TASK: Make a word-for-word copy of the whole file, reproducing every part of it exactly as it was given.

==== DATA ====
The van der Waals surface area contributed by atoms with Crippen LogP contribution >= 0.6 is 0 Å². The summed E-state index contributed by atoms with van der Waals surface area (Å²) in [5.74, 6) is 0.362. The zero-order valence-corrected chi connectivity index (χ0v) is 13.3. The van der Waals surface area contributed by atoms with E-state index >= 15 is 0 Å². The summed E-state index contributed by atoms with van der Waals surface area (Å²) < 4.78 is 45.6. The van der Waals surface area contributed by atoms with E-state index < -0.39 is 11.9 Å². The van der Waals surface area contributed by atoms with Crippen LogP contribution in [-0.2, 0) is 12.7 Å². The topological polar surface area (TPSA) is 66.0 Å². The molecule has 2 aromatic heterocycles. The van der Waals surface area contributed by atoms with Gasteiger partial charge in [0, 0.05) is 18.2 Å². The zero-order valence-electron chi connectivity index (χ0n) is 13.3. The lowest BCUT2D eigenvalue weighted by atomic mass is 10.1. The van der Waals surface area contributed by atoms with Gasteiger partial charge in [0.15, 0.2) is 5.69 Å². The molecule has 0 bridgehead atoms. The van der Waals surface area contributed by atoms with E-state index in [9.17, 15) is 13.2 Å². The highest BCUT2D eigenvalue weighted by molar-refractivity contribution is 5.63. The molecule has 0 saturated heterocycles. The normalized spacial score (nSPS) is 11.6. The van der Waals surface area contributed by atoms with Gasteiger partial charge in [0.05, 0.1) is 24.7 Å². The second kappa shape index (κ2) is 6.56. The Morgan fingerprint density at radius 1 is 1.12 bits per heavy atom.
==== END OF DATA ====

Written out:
The van der Waals surface area contributed by atoms with Crippen LogP contribution >= 0.6 is 0 Å². The summed E-state index contributed by atoms with van der Waals surface area (Å²) in [5.74, 6) is 0.362. The zero-order valence-corrected chi connectivity index (χ0v) is 13.3. The van der Waals surface area contributed by atoms with E-state index >= 15 is 0 Å². The summed E-state index contributed by atoms with van der Waals surface area (Å²) < 4.78 is 45.6. The van der Waals surface area contributed by atoms with E-state index < -0.39 is 11.9 Å². The van der Waals surface area contributed by atoms with Crippen LogP contribution in [-0.2, 0) is 12.7 Å². The topological polar surface area (TPSA) is 66.0 Å². The molecule has 2 aromatic heterocycles. The van der Waals surface area contributed by atoms with Gasteiger partial charge in [0, 0.05) is 18.2 Å². The zero-order valence-electron chi connectivity index (χ0n) is 13.3. The lowest BCUT2D eigenvalue weighted by atomic mass is 10.1. The van der Waals surface area contributed by atoms with Gasteiger partial charge in [0.15, 0.2) is 5.69 Å². The molecule has 0 bridgehead atoms. The van der Waals surface area contributed by atoms with E-state index in [9.17, 15) is 13.2 Å². The highest BCUT2D eigenvalue weighted by molar-refractivity contribution is 5.63. The molecule has 0 saturated heterocycles. The normalized spacial score (nSPS) is 11.6. The van der Waals surface area contributed by atoms with Gasteiger partial charge in [0.05, 0.1) is 24.7 Å². The second kappa shape index (κ2) is 6.56. The Morgan fingerprint density at radius 1 is 1.12 bits per heavy atom.